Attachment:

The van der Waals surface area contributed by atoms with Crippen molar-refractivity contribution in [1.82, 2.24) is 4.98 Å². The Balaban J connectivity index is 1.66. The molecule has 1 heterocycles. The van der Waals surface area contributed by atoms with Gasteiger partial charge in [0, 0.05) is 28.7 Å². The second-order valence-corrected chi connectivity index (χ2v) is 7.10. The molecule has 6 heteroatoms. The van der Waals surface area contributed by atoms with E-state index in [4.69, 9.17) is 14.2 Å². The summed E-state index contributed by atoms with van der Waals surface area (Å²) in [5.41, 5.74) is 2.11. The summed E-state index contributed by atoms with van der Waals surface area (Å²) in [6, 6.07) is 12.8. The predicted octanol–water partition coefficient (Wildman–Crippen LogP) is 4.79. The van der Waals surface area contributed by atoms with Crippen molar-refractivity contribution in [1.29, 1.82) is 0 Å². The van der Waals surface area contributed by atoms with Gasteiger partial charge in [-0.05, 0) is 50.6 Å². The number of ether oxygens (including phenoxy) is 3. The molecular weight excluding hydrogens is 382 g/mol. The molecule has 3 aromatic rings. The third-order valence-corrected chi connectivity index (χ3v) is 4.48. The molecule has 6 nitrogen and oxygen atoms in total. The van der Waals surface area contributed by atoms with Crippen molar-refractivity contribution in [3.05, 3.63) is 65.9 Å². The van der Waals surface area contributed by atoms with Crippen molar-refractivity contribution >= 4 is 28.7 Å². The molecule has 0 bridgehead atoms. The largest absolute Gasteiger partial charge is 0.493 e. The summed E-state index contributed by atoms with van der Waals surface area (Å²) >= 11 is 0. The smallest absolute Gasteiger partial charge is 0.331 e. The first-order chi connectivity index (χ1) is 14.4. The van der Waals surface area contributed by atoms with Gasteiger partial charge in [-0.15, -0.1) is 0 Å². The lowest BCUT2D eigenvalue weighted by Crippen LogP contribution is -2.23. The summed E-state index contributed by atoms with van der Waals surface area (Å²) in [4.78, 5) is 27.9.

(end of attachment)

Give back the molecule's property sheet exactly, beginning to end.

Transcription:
The van der Waals surface area contributed by atoms with Crippen molar-refractivity contribution in [1.82, 2.24) is 4.98 Å². The Balaban J connectivity index is 1.66. The molecule has 1 heterocycles. The van der Waals surface area contributed by atoms with Gasteiger partial charge in [0, 0.05) is 28.7 Å². The second-order valence-corrected chi connectivity index (χ2v) is 7.10. The molecule has 6 heteroatoms. The van der Waals surface area contributed by atoms with E-state index in [4.69, 9.17) is 14.2 Å². The summed E-state index contributed by atoms with van der Waals surface area (Å²) in [5.41, 5.74) is 2.11. The summed E-state index contributed by atoms with van der Waals surface area (Å²) in [6, 6.07) is 12.8. The predicted octanol–water partition coefficient (Wildman–Crippen LogP) is 4.79. The van der Waals surface area contributed by atoms with Crippen molar-refractivity contribution in [1.29, 1.82) is 0 Å². The van der Waals surface area contributed by atoms with Gasteiger partial charge in [-0.05, 0) is 50.6 Å². The number of ether oxygens (including phenoxy) is 3. The molecular weight excluding hydrogens is 382 g/mol. The molecule has 3 aromatic rings. The third-order valence-corrected chi connectivity index (χ3v) is 4.48. The molecule has 6 nitrogen and oxygen atoms in total. The van der Waals surface area contributed by atoms with Crippen molar-refractivity contribution in [3.05, 3.63) is 65.9 Å². The van der Waals surface area contributed by atoms with Crippen molar-refractivity contribution >= 4 is 28.7 Å². The molecule has 0 bridgehead atoms. The largest absolute Gasteiger partial charge is 0.493 e. The summed E-state index contributed by atoms with van der Waals surface area (Å²) >= 11 is 0. The smallest absolute Gasteiger partial charge is 0.331 e. The first-order chi connectivity index (χ1) is 14.4. The van der Waals surface area contributed by atoms with Gasteiger partial charge in [-0.15, -0.1) is 0 Å². The lowest BCUT2D eigenvalue weighted by Crippen LogP contribution is -2.23. The summed E-state index contributed by atoms with van der Waals surface area (Å²) in [4.78, 5) is 27.9.